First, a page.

In a previous blog post we congratulated our alum, David Pace (B.S. Physics 2002) for receiving the prestigious Landau-Spitzer Award given by the American Physical Society (APS) for his contributions to understanding the physics of plasmas and fusion.
Now Dr. Pace’s article, written with Drs. William W. Heidbrink and Michael A, Van Zeeland titled Keeping fusion plasmas hot is the feature story appearing on the October 2015 cover of Physics Today, the monthly professional journal of the APS. Pacific students and others on campus can access the article by clicking the title link above. Access is free through our library’s subscription when accessing the article from a computer on campus.
David is the first author of the article, which is about understanding the very complex interactions of plasma particles with the strong electromagnetic fields and waves inside the toroidal (bagel-shaped) fusion reactor, called a Tokamak. In the fusion reactions of deuterium and tritium, high energy alpha particles are produced which heat the plasma and help to maintain thermonuclear temperatures required for a self-sustained reactor. However, as the plasma heats, energetic ions can leak from the “magnetic bottle“, which can lower the reaction yield, ablate material from the tokamak walls polluting the plasma, and even damage the reactor vessel.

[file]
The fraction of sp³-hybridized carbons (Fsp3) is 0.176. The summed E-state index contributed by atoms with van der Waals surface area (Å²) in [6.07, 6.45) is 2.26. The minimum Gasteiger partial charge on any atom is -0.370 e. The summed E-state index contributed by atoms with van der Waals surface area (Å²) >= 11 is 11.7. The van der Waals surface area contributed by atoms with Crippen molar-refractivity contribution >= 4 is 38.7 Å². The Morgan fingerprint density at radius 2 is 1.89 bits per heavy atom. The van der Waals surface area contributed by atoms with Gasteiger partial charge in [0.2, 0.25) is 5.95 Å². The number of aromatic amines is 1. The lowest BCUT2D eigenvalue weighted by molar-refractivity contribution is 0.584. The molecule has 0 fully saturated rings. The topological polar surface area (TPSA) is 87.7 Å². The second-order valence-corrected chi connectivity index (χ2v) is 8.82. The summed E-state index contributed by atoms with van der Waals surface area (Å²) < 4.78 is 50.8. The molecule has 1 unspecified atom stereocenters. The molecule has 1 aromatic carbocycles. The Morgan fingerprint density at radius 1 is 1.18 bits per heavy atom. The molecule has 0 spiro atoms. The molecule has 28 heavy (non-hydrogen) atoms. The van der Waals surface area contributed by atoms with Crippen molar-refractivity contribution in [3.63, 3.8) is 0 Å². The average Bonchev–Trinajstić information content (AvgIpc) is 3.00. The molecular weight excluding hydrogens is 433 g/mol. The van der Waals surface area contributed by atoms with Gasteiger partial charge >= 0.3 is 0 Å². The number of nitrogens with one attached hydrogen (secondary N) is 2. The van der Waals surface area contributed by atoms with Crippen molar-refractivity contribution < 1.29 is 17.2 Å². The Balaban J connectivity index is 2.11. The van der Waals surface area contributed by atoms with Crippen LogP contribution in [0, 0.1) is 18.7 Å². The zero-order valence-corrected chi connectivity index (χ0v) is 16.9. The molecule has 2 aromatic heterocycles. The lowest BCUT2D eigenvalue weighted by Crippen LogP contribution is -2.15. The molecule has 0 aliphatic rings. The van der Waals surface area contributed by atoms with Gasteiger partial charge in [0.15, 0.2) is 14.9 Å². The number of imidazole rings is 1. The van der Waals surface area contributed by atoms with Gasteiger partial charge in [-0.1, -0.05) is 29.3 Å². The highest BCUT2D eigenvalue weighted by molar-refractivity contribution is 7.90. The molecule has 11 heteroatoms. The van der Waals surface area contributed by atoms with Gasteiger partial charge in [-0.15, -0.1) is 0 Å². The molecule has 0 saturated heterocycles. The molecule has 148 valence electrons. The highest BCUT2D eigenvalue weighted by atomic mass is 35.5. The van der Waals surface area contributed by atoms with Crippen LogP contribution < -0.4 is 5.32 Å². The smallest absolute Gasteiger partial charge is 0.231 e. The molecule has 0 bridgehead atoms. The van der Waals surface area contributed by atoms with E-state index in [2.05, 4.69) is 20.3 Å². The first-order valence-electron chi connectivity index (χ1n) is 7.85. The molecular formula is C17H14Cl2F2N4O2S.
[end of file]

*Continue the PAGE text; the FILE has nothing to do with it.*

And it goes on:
The article in Physics Today reviews David’s and his collaborator’s work on understanding these complex wave-particle dynamics that will help researchers better control this energy loss mechanism in reactors such as the International Thermonuclear Experimental Reactor (ITER) currently under construction in the south of France. In fact, if you visit ITER’s website, David’s article is featured as one of the rotating header images/links for the international project.
Wow! Cover of Physics Today AND the top of the ITER webpage!
Congratulations Dr. David Pace from all of us here at UoP!
I expect it won’t be long before David’s picture is on the “cover of the Rolling Stone”.
(for my students, that’s a reference to a 70’s song by Dr. Hook, from when I was your age).